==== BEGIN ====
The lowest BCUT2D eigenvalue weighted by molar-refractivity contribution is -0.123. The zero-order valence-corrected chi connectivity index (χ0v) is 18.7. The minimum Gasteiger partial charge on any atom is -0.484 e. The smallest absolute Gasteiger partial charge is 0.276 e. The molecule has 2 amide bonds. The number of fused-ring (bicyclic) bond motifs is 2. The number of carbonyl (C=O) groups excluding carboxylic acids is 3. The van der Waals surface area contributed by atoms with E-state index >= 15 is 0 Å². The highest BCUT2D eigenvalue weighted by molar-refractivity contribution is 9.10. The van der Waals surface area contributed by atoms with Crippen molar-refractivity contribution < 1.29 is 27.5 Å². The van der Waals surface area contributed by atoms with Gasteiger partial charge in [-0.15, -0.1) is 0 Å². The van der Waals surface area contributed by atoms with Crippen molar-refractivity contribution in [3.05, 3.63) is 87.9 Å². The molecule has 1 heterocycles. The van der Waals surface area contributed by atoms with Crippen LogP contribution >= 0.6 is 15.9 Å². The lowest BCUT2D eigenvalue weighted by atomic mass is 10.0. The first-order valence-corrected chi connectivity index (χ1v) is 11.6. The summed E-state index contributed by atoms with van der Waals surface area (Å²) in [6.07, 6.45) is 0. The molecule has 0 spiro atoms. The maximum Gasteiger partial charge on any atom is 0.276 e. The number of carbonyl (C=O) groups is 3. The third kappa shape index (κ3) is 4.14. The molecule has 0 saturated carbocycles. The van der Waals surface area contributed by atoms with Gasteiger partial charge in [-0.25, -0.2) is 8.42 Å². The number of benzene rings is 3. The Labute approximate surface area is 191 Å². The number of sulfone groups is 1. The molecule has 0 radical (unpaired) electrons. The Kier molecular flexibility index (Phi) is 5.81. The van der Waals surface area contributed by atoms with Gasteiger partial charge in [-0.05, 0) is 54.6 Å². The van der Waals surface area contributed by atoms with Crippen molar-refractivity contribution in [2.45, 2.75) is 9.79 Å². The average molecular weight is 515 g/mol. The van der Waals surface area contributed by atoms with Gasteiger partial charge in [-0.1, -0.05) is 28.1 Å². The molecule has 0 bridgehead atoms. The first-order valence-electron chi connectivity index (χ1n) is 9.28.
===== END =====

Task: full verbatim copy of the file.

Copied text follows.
The lowest BCUT2D eigenvalue weighted by molar-refractivity contribution is -0.123. The zero-order valence-corrected chi connectivity index (χ0v) is 18.7. The minimum Gasteiger partial charge on any atom is -0.484 e. The smallest absolute Gasteiger partial charge is 0.276 e. The molecule has 2 amide bonds. The number of fused-ring (bicyclic) bond motifs is 2. The number of carbonyl (C=O) groups excluding carboxylic acids is 3. The van der Waals surface area contributed by atoms with E-state index >= 15 is 0 Å². The highest BCUT2D eigenvalue weighted by molar-refractivity contribution is 9.10. The van der Waals surface area contributed by atoms with Crippen molar-refractivity contribution < 1.29 is 27.5 Å². The van der Waals surface area contributed by atoms with Gasteiger partial charge in [-0.15, -0.1) is 0 Å². The van der Waals surface area contributed by atoms with Crippen molar-refractivity contribution in [3.05, 3.63) is 87.9 Å². The molecule has 1 heterocycles. The van der Waals surface area contributed by atoms with Crippen LogP contribution >= 0.6 is 15.9 Å². The lowest BCUT2D eigenvalue weighted by atomic mass is 10.0. The first-order valence-corrected chi connectivity index (χ1v) is 11.6. The summed E-state index contributed by atoms with van der Waals surface area (Å²) in [6.07, 6.45) is 0. The molecule has 0 spiro atoms. The maximum Gasteiger partial charge on any atom is 0.276 e. The number of carbonyl (C=O) groups is 3. The third kappa shape index (κ3) is 4.14. The molecule has 0 saturated carbocycles. The van der Waals surface area contributed by atoms with Gasteiger partial charge in [-0.25, -0.2) is 8.42 Å². The number of benzene rings is 3. The Labute approximate surface area is 191 Å². The number of sulfone groups is 1. The molecule has 0 radical (unpaired) electrons. The Kier molecular flexibility index (Phi) is 5.81. The van der Waals surface area contributed by atoms with Gasteiger partial charge in [-0.05, 0) is 54.6 Å². The van der Waals surface area contributed by atoms with Crippen molar-refractivity contribution in [2.45, 2.75) is 9.79 Å². The average molecular weight is 515 g/mol. The van der Waals surface area contributed by atoms with Gasteiger partial charge in [-0.1, -0.05) is 28.1 Å². The molecule has 0 bridgehead atoms. The first-order valence-electron chi connectivity index (χ1n) is 9.28.